THE mother of a girl sexually assaulted by school principal Frank Bailey could barely contain her outrage when she learned of his sentence yesterday.
“How ridiculous,” she said.
“How absolutely ridiculous.
“I am absolutely p....d off.
“He is going to be out in four years.
“What a joke.”
In the NSW District Court in Sydney yesterday, Judge Paul Lakatos sentenced Bailey – the former principal of St Andrew's Christian College who drugged and raped a 14-year-old student in his care – to six years and six months in jail, back dated to February 4, with a non-parole period of four years.
In July, the judge who heard Bailey's trial without a jury, found him guilty of an aggravated sexual assault on the 14-year-old student in 2006.
Bailey had earlier been convicted of the sexual assault of a 16-year-old student and completed his sentence for that offence in August.
The earliest date Bailey can be released on parole is February 8, 2014.
The mother of the 16-year-old victim (Bailey's first conviction), who cannot be identified, said the sentence was hopelessly inadequate.
“For crying out loud, are they just going to hand over children to people like him,” she said.
“My daughter is so upset and he (Bailey) will be just sitting back there rubbing his hands together.
“I want this sentence appealed.
“It is just so crazy and I am just so disappointed.
“I thought the judge could see through Bailey's lies and deception.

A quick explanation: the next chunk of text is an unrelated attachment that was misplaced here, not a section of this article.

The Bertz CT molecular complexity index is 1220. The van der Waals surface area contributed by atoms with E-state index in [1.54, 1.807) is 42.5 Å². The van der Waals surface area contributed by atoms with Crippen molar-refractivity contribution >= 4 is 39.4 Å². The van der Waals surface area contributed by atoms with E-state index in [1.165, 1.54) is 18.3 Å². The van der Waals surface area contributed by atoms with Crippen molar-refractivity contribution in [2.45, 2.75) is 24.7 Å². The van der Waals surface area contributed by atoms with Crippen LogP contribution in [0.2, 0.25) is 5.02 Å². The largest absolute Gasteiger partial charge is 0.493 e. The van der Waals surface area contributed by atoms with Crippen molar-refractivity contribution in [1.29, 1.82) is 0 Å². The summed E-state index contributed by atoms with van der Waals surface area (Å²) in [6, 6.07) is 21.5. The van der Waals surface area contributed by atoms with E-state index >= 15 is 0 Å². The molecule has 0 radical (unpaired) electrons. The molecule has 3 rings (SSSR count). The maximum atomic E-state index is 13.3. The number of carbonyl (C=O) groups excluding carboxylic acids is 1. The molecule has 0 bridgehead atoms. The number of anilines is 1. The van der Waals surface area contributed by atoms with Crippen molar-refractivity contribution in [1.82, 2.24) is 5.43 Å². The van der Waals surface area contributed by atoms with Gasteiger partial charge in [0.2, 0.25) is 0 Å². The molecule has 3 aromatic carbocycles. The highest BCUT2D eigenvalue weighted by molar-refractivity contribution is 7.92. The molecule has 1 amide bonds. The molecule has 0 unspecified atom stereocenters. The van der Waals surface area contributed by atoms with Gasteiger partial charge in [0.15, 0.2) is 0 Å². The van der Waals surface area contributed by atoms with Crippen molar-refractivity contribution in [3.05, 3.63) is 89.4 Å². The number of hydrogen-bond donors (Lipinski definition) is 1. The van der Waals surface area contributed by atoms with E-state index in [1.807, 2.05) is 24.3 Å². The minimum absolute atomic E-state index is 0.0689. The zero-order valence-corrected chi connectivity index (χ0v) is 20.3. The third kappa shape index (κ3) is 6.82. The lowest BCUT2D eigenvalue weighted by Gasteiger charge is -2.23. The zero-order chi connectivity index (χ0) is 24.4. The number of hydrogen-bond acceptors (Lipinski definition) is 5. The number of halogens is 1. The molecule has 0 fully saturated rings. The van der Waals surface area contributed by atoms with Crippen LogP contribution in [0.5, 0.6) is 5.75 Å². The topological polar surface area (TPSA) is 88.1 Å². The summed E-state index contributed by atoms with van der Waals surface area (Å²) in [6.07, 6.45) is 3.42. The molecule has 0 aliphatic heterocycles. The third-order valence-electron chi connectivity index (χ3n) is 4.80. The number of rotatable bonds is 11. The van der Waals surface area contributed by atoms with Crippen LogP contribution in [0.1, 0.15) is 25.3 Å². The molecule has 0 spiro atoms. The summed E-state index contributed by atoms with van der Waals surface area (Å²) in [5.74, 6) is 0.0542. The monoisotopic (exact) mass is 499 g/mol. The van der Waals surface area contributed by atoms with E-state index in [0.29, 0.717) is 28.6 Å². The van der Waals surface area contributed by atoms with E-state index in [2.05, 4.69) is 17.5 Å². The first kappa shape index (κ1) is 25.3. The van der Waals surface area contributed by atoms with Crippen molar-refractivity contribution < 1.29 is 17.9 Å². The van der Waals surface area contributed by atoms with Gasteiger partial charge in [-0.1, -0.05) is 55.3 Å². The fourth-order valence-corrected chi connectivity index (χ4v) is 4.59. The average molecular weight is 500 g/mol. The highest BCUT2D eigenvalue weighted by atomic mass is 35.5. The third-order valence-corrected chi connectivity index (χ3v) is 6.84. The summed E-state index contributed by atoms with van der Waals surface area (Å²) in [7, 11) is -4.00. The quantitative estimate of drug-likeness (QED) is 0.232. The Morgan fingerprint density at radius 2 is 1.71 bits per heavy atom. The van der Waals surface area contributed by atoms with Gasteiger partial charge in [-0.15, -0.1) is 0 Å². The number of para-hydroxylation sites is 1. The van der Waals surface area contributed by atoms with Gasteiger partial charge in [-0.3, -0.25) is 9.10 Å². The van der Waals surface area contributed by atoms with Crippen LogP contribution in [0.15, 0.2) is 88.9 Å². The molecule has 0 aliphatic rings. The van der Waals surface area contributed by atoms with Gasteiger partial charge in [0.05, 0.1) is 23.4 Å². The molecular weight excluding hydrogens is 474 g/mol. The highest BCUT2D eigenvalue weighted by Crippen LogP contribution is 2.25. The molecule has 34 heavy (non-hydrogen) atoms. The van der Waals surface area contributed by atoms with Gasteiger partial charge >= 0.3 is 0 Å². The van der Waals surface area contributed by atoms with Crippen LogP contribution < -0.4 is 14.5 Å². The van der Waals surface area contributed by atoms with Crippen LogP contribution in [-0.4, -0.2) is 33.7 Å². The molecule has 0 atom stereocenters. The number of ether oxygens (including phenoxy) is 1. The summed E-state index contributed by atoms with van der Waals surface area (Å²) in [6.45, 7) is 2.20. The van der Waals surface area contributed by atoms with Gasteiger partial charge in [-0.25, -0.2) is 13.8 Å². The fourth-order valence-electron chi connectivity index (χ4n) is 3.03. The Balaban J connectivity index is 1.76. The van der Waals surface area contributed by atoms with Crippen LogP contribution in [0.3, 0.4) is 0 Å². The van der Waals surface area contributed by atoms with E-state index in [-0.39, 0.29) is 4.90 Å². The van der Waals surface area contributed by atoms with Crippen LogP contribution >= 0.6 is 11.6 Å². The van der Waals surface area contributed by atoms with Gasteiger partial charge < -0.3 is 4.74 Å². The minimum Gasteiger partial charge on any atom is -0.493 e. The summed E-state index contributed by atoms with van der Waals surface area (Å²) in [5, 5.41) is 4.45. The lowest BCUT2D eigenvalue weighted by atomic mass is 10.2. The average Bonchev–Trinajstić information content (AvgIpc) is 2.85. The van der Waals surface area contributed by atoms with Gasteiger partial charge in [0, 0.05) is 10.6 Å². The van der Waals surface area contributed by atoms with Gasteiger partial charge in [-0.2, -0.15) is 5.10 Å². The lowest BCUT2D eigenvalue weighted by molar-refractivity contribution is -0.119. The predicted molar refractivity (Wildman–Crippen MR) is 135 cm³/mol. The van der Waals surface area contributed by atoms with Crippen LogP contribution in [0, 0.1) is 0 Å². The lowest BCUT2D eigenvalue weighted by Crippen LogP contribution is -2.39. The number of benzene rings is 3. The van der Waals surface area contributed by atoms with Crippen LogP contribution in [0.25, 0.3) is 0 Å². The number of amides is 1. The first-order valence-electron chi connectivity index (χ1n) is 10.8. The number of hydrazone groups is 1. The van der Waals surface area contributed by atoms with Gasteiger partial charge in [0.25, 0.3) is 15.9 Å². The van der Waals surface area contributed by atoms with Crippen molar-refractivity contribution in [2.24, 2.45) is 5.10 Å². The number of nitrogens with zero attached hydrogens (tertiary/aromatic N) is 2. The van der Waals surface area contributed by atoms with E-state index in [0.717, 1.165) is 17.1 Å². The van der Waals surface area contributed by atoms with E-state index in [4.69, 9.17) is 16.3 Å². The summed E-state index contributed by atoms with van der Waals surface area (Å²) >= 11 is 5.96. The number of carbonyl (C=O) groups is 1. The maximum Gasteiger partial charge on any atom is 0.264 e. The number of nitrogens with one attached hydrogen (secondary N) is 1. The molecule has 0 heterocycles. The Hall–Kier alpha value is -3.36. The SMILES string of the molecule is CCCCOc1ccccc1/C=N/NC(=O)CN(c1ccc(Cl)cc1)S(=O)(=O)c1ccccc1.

“It is a slap in the face for all sexual assault victims.
“What incentive does that give them to come forward?
“They go to court and have to live through it again and again.
“Four years is just garbage. I am just so annoyed.
“He should have got between 12 and 15 years. He drugged and raped a 14-year-old girl – the amount of pain she would be going through now. And he did this 12 months before he raped my daughter.
“The parents have so much guilt. The victims have so much guilt.
“This is just disgraceful.”
The mother said sentencing should occur at the same time or as close as possible to the time a verdict was reached.
That way judges, the victims and the impact the crime had on them would still be fresh in their minds.
She said there had been a number of delays between the time Bailey was found guilty (August) and the sentence handed down.
“I'm sure he would have gotten a longer sentence if it had been done at the same time,” she said.
“The colour fades. The victim was in court. Months later they are out of the picture.”
Peter Johnson of Iluka, the father of former St Andrew's student Sarah who was expelled for trying to “out” the principal, said he was furious with yesterday's sentence.
“Where is the justice and accountability gone?” he asked.
Member for Clarence Steve Cansdell said the sentence did not reflect the gravity of the crime.
“This is a serial offender who is already convicted of raping another girl ... he could have got 20 years, but instead he's given four,” Mr Cansdell said.
“It makes a complete mockery of the legal system and I will be requesting the DPP (Department of Public Prosecutions) appeal the sentence.
“It does not send a message that this is not acceptable behaviour. It makes me sick ... this Bailey was in a position of power.
“They are concerned about his mental state but what about the mental state of his victims.”
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